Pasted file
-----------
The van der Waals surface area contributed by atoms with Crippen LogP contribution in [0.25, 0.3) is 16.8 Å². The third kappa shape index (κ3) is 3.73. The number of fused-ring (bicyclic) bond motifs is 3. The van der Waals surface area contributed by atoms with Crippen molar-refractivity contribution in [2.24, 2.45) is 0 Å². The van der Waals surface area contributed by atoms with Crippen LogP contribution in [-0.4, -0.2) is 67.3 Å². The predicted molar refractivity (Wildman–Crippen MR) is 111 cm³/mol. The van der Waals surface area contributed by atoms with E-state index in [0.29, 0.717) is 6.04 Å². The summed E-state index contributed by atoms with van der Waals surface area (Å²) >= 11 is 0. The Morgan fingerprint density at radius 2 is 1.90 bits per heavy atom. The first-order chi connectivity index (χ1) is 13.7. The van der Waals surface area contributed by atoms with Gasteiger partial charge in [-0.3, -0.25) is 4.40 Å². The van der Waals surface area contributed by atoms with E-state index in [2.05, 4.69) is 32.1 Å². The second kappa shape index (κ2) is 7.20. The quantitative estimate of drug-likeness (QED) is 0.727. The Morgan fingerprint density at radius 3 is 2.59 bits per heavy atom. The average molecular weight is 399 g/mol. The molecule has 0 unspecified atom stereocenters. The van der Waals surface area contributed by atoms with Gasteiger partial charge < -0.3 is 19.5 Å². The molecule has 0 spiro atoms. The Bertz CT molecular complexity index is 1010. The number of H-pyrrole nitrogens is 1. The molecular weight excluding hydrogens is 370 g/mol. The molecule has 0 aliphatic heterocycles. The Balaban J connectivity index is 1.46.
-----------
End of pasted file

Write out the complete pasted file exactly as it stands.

The van der Waals surface area contributed by atoms with Crippen LogP contribution in [0.25, 0.3) is 16.8 Å². The third kappa shape index (κ3) is 3.73. The number of fused-ring (bicyclic) bond motifs is 3. The van der Waals surface area contributed by atoms with Crippen molar-refractivity contribution in [2.24, 2.45) is 0 Å². The van der Waals surface area contributed by atoms with Crippen LogP contribution in [-0.4, -0.2) is 67.3 Å². The predicted molar refractivity (Wildman–Crippen MR) is 111 cm³/mol. The van der Waals surface area contributed by atoms with E-state index in [0.29, 0.717) is 6.04 Å². The summed E-state index contributed by atoms with van der Waals surface area (Å²) >= 11 is 0. The Morgan fingerprint density at radius 2 is 1.90 bits per heavy atom. The first-order chi connectivity index (χ1) is 13.7. The van der Waals surface area contributed by atoms with Gasteiger partial charge in [-0.3, -0.25) is 4.40 Å². The van der Waals surface area contributed by atoms with E-state index in [2.05, 4.69) is 32.1 Å². The second kappa shape index (κ2) is 7.20. The quantitative estimate of drug-likeness (QED) is 0.727. The Morgan fingerprint density at radius 3 is 2.59 bits per heavy atom. The average molecular weight is 399 g/mol. The molecule has 0 unspecified atom stereocenters. The van der Waals surface area contributed by atoms with Gasteiger partial charge < -0.3 is 19.5 Å². The molecule has 0 spiro atoms. The Bertz CT molecular complexity index is 1010. The number of H-pyrrole nitrogens is 1. The molecular weight excluding hydrogens is 370 g/mol. The molecule has 0 aliphatic heterocycles. The Balaban J connectivity index is 1.46.